Day 1 or What I Wore to the Wrong Library

13 Nov

Dress: Chapel Street Bazaar

Recommended Reading: Organising Knowledge in a Global Society (aka The Librarian’s Bible, my title, not the authors’), Philip Hider with Ross Harvey, Revised edition, (Charles Sturt University, 2008).

The day started well. Lunches made, bags packed, kids dropped off at school, hubby at the station. Found a free car park, walked into the Monash University Library (Caulfield) to commence my first day on placement, asked where I could find my contact who was waiting to welcome me, politely informed I was at the wrong campus. The man at the Loans desk helpfully offered to email to say I was on my way, I told him not to bother, thought I could still make it on time, I did not want to look like an idiot.  Idiot Project, now complete. Back to the car, drove to correct campus (Clayton), found a $10!!! 3 hour car park, straight to the Sir Louis Matheson Library, where everybody I met was welcoming, helpful and tolerant of idiocy. I was pleased to see a fellow student on the placement, sometimes you want to share the boat with someone.

Together we went to speak with a staff member about collection management. We were told that Australians invented Demand Driven Acquisition, (also known as Patron Driven Acquisition) for buying ebooks. Come on Wikipedia, get with the program.

In 2010 The University of Western Australia established a pilot for E-Book Library (EBL) User Driven Selection. This new method of monograph acquisition enables users to select e-books for the collection via the EBL platform. The pilot proved very popular with over 8,000 titles being loaned and more than 700 titles auto purchased.

We spent the afternoon with a Cataloguing Supremo (not their actual title). With great warmth, humour and care they attempted to train us to overlay quality MARC (Machine Readable Cataloguing) records onto mini MARCs, (otherwise known as “horrible little records”), using an integrated library system called Voyager. Below is my first attempt at improving a record, actually this is mostly the Supremo’s work, but they were kind enough to credit me.

Title: What are little girls made of? : The roots of feminine stereotypes

Author: Elena Gianini Belotti

Margaret Mead 1901-1978.

Subjects: Girls ; Sex role in children ; Femininity ; Sex role

Publisher: New York : Schocken Books

Date: 1976

Format: 158 p. ; 22 cm.

Language: English

Notes: Translation of Dalla parte delle bambine.

Introduction by Margaret Mead

Includes bibliographical references.

Identifier: ISBN: 0805236309

Contents: 1. Expecting the baby — 2. Early childhood — 3. Games, toys and children’s literature — 4. Educational institutions: nursery, primary and secondary schools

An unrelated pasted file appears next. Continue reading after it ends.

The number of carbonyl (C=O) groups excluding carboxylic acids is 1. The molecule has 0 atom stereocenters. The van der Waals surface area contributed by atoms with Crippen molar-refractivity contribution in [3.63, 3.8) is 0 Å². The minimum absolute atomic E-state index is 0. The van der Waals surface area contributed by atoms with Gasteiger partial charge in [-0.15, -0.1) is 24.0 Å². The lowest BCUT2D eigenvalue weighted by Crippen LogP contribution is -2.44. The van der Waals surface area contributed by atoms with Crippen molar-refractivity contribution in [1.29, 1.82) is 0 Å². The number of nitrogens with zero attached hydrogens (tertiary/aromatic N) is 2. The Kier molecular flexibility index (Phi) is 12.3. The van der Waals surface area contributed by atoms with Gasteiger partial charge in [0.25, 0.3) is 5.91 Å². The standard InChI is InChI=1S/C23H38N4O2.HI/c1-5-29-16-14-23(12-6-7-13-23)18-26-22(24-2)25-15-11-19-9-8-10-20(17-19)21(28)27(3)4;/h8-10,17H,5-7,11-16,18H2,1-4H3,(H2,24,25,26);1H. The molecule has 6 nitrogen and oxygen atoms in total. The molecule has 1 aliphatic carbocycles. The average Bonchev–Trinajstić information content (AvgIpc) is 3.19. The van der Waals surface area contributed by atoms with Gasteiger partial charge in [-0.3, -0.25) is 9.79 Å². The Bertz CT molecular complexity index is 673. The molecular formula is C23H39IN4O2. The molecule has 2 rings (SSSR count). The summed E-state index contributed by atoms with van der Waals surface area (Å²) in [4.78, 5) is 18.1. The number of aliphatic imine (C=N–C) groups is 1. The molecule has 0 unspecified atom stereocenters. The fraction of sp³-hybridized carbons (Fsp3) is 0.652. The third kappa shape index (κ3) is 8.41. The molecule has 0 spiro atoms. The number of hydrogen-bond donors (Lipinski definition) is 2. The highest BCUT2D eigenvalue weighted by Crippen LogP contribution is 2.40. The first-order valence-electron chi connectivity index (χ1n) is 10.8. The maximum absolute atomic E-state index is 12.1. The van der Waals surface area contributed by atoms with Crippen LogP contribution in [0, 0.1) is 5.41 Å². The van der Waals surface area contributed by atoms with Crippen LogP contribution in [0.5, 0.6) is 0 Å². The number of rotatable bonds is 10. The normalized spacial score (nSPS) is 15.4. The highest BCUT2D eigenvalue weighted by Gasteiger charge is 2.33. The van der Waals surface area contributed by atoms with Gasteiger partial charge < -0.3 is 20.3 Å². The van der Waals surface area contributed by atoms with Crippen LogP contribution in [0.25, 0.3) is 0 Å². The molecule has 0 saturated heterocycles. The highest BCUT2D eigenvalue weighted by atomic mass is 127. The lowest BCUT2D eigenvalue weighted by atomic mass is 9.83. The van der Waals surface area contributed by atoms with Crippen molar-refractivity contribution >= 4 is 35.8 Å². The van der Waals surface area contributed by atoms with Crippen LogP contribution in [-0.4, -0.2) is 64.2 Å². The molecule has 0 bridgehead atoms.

Below is the MARC view (also known as the librarian view) of the record above, well not exactly the same, this one came from RMIT. Sorry Monash. You can see where the numeric tag indicates the bibliographic data, e.g. 100 = author. You can try to guess some of the others. Fun, fun.

000 01296cam a2200325 a 4500

001 202353

005 20121113142938.0

008 841217s1976 0 eng d

019 1_  |a 000000761135

020 __  |a 0805236163

035 __  |a (OCoLC)2283796

035 __  |a BRN00046871

035 __  |a GLIS00530943

035 __  |9 RMITb10530943

082 04  |a 305.2343

100 1 _  |a Belotti, Elena Gianini.

245 10  |a What are little girls made of? :  |b the roots of feminine stereotypes /  |c Elena Gianini Belotti ; introduction by Margaret Mead.

260 __  |a New York :  |b Schocken Books,  |c 1976.

300 __  |a 158 p.

500 __  |a Translation of: Dalle parte delle bambine.

504 __  |a Includes bibliographical references.

650 _0  |a Girls  |x Psychology.

650 _0  |a Sex roles.

650 _0  |a Socialization.

650_0  |a Parent and child.

Librarians are out there everyday doing this work just so YOU can find stuff. Librarians, awesome!

And if that was not enough excitement for one day, I have my own desk and my own snazzy phone. The day ended well.

My own desk.

My own snazzy phone.

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3 Responses to “Day 1 or What I Wore to the Wrong Library”

  1. keith donovan November 14, 2012 at 12:45 pm #

    Is the world becoming simpler or more complicated?

    • Aspirant Librarian November 15, 2012 at 7:10 pm #

      Wow, what a question. I think we are striving for simplicity, the result may not always be what was expected or intended. That is my simplistic answer.

      Cheers,
      Trish.

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  1. Margaret Mead | Der Propagazzi - December 13, 2012

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